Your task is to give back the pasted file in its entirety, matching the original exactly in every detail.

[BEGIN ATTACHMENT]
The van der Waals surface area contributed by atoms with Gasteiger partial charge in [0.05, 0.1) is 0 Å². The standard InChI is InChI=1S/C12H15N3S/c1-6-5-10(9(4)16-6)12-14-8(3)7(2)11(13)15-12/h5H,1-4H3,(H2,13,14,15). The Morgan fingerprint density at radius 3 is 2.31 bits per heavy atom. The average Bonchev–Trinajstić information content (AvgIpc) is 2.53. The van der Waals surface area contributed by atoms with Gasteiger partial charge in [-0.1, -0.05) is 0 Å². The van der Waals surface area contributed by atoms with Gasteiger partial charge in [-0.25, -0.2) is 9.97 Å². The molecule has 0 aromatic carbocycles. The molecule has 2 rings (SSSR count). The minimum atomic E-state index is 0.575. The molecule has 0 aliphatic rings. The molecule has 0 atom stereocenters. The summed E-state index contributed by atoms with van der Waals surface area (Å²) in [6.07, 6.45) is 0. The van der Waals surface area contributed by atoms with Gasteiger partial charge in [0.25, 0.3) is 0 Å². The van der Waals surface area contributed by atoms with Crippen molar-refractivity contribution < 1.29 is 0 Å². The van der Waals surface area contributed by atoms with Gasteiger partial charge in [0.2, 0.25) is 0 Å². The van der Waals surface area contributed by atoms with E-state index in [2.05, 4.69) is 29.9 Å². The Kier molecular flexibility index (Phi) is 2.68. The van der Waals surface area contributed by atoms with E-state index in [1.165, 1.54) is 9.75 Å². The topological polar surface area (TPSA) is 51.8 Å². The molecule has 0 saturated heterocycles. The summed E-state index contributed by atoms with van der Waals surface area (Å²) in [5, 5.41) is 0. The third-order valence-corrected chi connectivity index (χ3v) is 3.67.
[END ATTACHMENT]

The van der Waals surface area contributed by atoms with Gasteiger partial charge in [0.05, 0.1) is 0 Å². The standard InChI is InChI=1S/C12H15N3S/c1-6-5-10(9(4)16-6)12-14-8(3)7(2)11(13)15-12/h5H,1-4H3,(H2,13,14,15). The Morgan fingerprint density at radius 3 is 2.31 bits per heavy atom. The average Bonchev–Trinajstić information content (AvgIpc) is 2.53. The van der Waals surface area contributed by atoms with Gasteiger partial charge in [-0.1, -0.05) is 0 Å². The van der Waals surface area contributed by atoms with Gasteiger partial charge in [-0.25, -0.2) is 9.97 Å². The molecule has 0 aromatic carbocycles. The molecule has 2 rings (SSSR count). The minimum atomic E-state index is 0.575. The molecule has 0 aliphatic rings. The molecule has 0 atom stereocenters. The summed E-state index contributed by atoms with van der Waals surface area (Å²) in [6.07, 6.45) is 0. The van der Waals surface area contributed by atoms with Gasteiger partial charge in [0.25, 0.3) is 0 Å². The van der Waals surface area contributed by atoms with Crippen molar-refractivity contribution < 1.29 is 0 Å². The van der Waals surface area contributed by atoms with Gasteiger partial charge in [0.2, 0.25) is 0 Å². The van der Waals surface area contributed by atoms with E-state index in [2.05, 4.69) is 29.9 Å². The Kier molecular flexibility index (Phi) is 2.68. The van der Waals surface area contributed by atoms with E-state index in [1.165, 1.54) is 9.75 Å². The topological polar surface area (TPSA) is 51.8 Å². The molecule has 0 saturated heterocycles. The summed E-state index contributed by atoms with van der Waals surface area (Å²) in [5, 5.41) is 0. The third-order valence-corrected chi connectivity index (χ3v) is 3.67.